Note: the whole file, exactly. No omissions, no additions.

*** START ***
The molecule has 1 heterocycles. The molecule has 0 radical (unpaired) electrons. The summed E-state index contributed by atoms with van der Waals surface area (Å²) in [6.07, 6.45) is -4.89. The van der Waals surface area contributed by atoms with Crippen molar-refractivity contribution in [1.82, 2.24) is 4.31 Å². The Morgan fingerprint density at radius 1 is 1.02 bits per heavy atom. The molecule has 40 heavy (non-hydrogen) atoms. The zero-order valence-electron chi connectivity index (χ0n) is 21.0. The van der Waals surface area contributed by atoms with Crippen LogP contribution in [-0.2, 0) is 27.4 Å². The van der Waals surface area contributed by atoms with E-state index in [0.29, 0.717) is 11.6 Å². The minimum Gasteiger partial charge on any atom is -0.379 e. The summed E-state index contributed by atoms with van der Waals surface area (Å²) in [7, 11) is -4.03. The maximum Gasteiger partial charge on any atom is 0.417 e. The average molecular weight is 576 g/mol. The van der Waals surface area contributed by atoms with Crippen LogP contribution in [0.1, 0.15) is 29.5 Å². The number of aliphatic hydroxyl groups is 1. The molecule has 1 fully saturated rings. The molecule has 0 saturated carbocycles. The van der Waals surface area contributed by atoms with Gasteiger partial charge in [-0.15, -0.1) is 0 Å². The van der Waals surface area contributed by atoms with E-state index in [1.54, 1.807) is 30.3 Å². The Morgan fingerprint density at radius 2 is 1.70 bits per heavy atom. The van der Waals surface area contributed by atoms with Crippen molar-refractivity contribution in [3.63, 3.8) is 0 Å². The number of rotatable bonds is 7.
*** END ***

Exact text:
The molecule has 1 heterocycles. The molecule has 0 radical (unpaired) electrons. The summed E-state index contributed by atoms with van der Waals surface area (Å²) in [6.07, 6.45) is -4.89. The van der Waals surface area contributed by atoms with Crippen molar-refractivity contribution in [1.82, 2.24) is 4.31 Å². The Morgan fingerprint density at radius 1 is 1.02 bits per heavy atom. The molecule has 40 heavy (non-hydrogen) atoms. The zero-order valence-electron chi connectivity index (χ0n) is 21.0. The van der Waals surface area contributed by atoms with Crippen LogP contribution in [-0.2, 0) is 27.4 Å². The van der Waals surface area contributed by atoms with E-state index in [0.29, 0.717) is 11.6 Å². The minimum Gasteiger partial charge on any atom is -0.379 e. The summed E-state index contributed by atoms with van der Waals surface area (Å²) in [7, 11) is -4.03. The maximum Gasteiger partial charge on any atom is 0.417 e. The average molecular weight is 576 g/mol. The van der Waals surface area contributed by atoms with Crippen LogP contribution in [0.1, 0.15) is 29.5 Å². The number of aliphatic hydroxyl groups is 1. The molecule has 1 fully saturated rings. The molecule has 0 saturated carbocycles. The van der Waals surface area contributed by atoms with Gasteiger partial charge in [-0.15, -0.1) is 0 Å². The van der Waals surface area contributed by atoms with E-state index in [1.54, 1.807) is 30.3 Å². The Morgan fingerprint density at radius 2 is 1.70 bits per heavy atom. The van der Waals surface area contributed by atoms with Crippen molar-refractivity contribution in [3.63, 3.8) is 0 Å². The number of rotatable bonds is 7.